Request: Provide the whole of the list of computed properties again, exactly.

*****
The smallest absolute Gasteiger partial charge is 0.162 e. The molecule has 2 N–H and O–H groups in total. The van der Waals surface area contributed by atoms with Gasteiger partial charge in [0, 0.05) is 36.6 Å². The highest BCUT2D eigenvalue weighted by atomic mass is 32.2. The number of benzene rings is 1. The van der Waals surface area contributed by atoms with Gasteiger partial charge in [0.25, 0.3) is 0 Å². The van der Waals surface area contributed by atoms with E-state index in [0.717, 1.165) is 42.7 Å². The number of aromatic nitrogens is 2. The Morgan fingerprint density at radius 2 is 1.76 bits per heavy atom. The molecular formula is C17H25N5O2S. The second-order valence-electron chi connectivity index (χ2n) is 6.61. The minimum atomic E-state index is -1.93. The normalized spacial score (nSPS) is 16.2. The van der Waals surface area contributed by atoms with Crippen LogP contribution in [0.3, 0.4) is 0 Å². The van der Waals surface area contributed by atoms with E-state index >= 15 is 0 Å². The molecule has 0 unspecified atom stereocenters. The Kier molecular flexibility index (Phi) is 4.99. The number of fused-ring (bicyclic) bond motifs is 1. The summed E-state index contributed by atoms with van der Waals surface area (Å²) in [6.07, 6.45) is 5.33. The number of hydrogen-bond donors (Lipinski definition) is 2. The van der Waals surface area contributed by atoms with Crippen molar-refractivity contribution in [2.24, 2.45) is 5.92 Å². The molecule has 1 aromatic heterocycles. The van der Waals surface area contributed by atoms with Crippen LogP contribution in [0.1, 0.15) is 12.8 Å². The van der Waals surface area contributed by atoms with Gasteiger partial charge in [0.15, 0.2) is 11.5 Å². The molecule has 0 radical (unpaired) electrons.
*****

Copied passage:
The smallest absolute Gasteiger partial charge is 0.162 e. The molecule has 2 N–H and O–H groups in total. The van der Waals surface area contributed by atoms with Gasteiger partial charge in [0, 0.05) is 36.6 Å². The highest BCUT2D eigenvalue weighted by atomic mass is 32.2. The number of benzene rings is 1. The van der Waals surface area contributed by atoms with Gasteiger partial charge in [0.25, 0.3) is 0 Å². The van der Waals surface area contributed by atoms with E-state index in [0.717, 1.165) is 42.7 Å². The number of aromatic nitrogens is 2. The Morgan fingerprint density at radius 2 is 1.76 bits per heavy atom. The molecular formula is C17H25N5O2S. The second-order valence-electron chi connectivity index (χ2n) is 6.61. The minimum atomic E-state index is -1.93. The normalized spacial score (nSPS) is 16.2. The van der Waals surface area contributed by atoms with Crippen LogP contribution in [0.3, 0.4) is 0 Å². The van der Waals surface area contributed by atoms with E-state index >= 15 is 0 Å². The molecule has 0 unspecified atom stereocenters. The Kier molecular flexibility index (Phi) is 4.99. The number of fused-ring (bicyclic) bond motifs is 1. The summed E-state index contributed by atoms with van der Waals surface area (Å²) in [6.07, 6.45) is 5.33. The number of hydrogen-bond donors (Lipinski definition) is 2. The van der Waals surface area contributed by atoms with Crippen molar-refractivity contribution in [2.24, 2.45) is 5.92 Å². The molecule has 1 aromatic heterocycles. The van der Waals surface area contributed by atoms with Crippen LogP contribution in [0.1, 0.15) is 12.8 Å². The van der Waals surface area contributed by atoms with Gasteiger partial charge in [0.15, 0.2) is 11.5 Å². The molecule has 0 radical (unpaired) electrons.